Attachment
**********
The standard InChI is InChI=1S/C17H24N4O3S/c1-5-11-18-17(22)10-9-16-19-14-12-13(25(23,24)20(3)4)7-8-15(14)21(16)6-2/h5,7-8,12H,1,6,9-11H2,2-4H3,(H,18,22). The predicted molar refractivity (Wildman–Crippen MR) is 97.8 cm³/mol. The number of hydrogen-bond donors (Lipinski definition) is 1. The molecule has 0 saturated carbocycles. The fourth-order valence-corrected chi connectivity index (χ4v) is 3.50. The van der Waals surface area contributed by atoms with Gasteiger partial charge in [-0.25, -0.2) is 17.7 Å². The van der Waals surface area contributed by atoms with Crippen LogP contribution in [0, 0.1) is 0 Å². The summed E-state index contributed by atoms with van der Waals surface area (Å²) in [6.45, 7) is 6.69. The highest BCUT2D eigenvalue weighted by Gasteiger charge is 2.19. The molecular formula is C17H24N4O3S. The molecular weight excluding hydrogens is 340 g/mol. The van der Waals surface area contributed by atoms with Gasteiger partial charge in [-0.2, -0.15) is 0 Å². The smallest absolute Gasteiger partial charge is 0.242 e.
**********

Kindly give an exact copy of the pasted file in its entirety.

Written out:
The standard InChI is InChI=1S/C17H24N4O3S/c1-5-11-18-17(22)10-9-16-19-14-12-13(25(23,24)20(3)4)7-8-15(14)21(16)6-2/h5,7-8,12H,1,6,9-11H2,2-4H3,(H,18,22). The predicted molar refractivity (Wildman–Crippen MR) is 97.8 cm³/mol. The number of hydrogen-bond donors (Lipinski definition) is 1. The molecule has 0 saturated carbocycles. The fourth-order valence-corrected chi connectivity index (χ4v) is 3.50. The van der Waals surface area contributed by atoms with Gasteiger partial charge in [-0.25, -0.2) is 17.7 Å². The van der Waals surface area contributed by atoms with Crippen LogP contribution in [0, 0.1) is 0 Å². The summed E-state index contributed by atoms with van der Waals surface area (Å²) in [6.45, 7) is 6.69. The highest BCUT2D eigenvalue weighted by Gasteiger charge is 2.19. The molecular formula is C17H24N4O3S. The molecular weight excluding hydrogens is 340 g/mol. The van der Waals surface area contributed by atoms with Gasteiger partial charge in [-0.2, -0.15) is 0 Å². The smallest absolute Gasteiger partial charge is 0.242 e.